"When rabbis from the Rabbis for Human Rights (RHR) organization and the Israeli Committee against House Demolitions join forces with Palestinian volunteers to rebuild a Palestinian house in Qatanna [north of East Jerusalem], the circle of Palestinians who believe in a peaceful life together is widened. It is certainly strengthened much more than through some meeting in Rhodes, Neve Ilan or Italy, where money, cocktails and pretensions are in abundance." Thus wrote Israeli journalist Amira Hass in Ha'aretz on September 14, 1998, comparing the contribution of Israeli-Palestinian human-rights activism to the endless talk about peace by diplomats, politicians and journalists.
RHR, the Israeli rabbinical voice for human rights, interfaith understanding and peace, is the only rabbis' organization comprised of Reform, Conservative, Reconstructionist and Orthodox rabbis (these are different religious streams within Judaism -Ed.). It was founded in 1988 during the Intifada in response to what it saw as grave abuses of human rights by the Israeli military authorities in suppressing the uprising, even bearing in mind the danger to public order which the Intifada presented.

Against Indifference

The indifference of Israel's religious Jewish leadership and of religious citizens to these violations of human rights was a major cause of concern to the RHR organizers. It was felt that both the religious and the non-religious sectors of the public should be reminded that Judaism had another face, that such abuses were incompatible with the age-old Jewish tradition of humanness and moral responsibility, with the recognition that all human beings are created in God's image.
RHR has today a membership of some 90 ordained rabbis, men and women, plus some rabbinic students, all Israeli citizens. It has no affiliation with any political party. The main thrust of its work is to publicize human¬rights grievances and press for their redress. In the Palestinian sector, the struggle against house demolitions is one example, and others include preventing the eviction from their lands near Jerusalem of the Jahalin Bedouins, and protesting against curfews, the denial of medical facilities and the desecration of religious facilities. Israeli issues cover the rights of foreign workers, opposing proposed cuts in the health care system, improving the status of women and of Ethiopian immigrants, as well as legal, ecumenical and educational activities. RHR initiated work on the restoration of the neglected Muslim cemetery at the unrecognized village of Ein Hod, near the Jewish village of Ein Hod (near Haifa).

Interpreting Judaisrn

Judaism is an ancient religion that developed from generation to generation. While there are certain generally accepted concepts, the Halachic Oewish religious law) system is based on competing understandings, interpretations and extensions of these basic concepts. The Talmud, one of Judaism's most basic texts, is largely a compendium of competing opinions by various rabbis. Beyond the relatively small number of Orthodox Jews affiliated with RHR and the religious peace movements, there are many Orthodox people with whom we can dialogue in order to present our understanding of Judaism.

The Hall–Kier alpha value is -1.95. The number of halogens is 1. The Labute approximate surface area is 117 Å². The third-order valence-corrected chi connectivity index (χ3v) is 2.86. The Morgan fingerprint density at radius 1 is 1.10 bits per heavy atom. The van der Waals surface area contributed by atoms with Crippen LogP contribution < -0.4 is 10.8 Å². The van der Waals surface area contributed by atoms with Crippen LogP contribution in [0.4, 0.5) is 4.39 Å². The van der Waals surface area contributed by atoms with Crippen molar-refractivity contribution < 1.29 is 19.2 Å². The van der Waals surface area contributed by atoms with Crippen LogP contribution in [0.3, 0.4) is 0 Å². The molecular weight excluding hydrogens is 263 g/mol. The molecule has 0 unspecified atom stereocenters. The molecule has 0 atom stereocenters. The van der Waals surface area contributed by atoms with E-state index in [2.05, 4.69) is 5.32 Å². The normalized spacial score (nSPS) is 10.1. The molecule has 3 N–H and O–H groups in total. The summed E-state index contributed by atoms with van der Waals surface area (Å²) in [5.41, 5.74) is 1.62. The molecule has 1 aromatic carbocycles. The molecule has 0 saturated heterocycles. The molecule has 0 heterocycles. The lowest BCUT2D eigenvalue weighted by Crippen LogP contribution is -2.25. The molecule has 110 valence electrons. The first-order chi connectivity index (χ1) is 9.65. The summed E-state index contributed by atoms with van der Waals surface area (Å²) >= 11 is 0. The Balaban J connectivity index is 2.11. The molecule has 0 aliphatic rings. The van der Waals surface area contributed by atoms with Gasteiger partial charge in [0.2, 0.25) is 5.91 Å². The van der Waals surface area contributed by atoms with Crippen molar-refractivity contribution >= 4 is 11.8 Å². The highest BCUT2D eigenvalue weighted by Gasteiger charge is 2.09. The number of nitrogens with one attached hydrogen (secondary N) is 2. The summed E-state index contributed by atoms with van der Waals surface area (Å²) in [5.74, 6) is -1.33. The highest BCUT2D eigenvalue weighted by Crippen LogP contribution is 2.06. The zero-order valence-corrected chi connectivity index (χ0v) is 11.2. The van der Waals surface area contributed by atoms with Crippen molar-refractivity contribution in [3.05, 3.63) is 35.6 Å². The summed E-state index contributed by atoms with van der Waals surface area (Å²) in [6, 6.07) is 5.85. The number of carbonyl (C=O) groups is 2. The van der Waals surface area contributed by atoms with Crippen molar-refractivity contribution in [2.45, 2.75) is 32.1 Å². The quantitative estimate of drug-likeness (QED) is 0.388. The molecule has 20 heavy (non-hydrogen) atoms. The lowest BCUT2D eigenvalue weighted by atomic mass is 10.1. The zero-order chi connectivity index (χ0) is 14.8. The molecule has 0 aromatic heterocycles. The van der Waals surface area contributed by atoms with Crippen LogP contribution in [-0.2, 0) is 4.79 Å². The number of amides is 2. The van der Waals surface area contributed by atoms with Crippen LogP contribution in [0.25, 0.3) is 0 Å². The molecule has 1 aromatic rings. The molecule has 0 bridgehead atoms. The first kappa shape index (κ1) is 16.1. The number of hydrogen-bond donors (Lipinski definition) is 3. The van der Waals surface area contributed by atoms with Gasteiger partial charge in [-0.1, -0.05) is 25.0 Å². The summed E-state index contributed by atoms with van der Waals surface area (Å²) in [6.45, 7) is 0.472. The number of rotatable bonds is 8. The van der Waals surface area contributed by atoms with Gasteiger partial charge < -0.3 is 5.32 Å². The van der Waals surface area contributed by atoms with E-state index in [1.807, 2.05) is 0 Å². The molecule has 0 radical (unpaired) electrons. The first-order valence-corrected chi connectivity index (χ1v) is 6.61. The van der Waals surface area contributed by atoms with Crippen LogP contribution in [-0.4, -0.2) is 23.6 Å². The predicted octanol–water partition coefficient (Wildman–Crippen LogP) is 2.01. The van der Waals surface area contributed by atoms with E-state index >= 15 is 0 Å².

The Orthodox social-educational reality increasingly socializes its adherents into a xenophobic and hawkish outlook. Yet there are, without a doubt, many more religious Israelis with quiet sympathies towards issues raised by the human-rights and peace movements than those who are willing to be publicly identified with these positions. Not only do they experience social pressure not to speak up, but they are often uncomfortable with aspects of the lifestyle in these communities. Yeshayahu Leibowitz, the late, renowned religious professor who urged Israeli youth to refuse to serve in the occupied territories or in Lebanon, once commented: "How can I work with the kibbutz movement when I can't eat in their dining halls?"

Breaking Taboos

Orthodox rabbis sympathetic to RHR feel isolated within the Orthodox world and have come under tremendous pressure from the Chief Rabbinate "not to rock the boat." An Orthodox rabbi who wishes to join RHR must not only be prepared to take a stand on issues of universal human rights, but must be willing to break the taboo against associating with non-Orthodox rabbis. The Reform and Conservative movements tend to feel more comfortable in the human-rights movement, whether it is dealing with the rights of Palestinians, of Jews or of foreign workers.
In many countries in the Diaspora, it is practically taken for granted that the struggle for universal social justice is central to Judaism. This is much less the case in Israel. Most of RHR members come from English-speaking countries.
Thus/ in helping a West Bank family to save its land, a RHR rabbi argued that attempts to take over land to which the family had clear title violated the Torah prohibition against theft and mistreatment of the Other. A rabbi from the settlements argued that Judaism mandates the "redemption" of every dunum in the Land of Israel and that prohibition of mistreatment only apply to those who have converted to Judaism.
In one case, God is the universal God who cares for all humanity; in the other, God is. a particularistic God who controls the entire world, but cares primarily for the Jewish people. It has been the experience of RHR that, even as a minority, it poses a stimulating challenge to those who wish to present such a nationalistic Judaism as the only true Judaism. <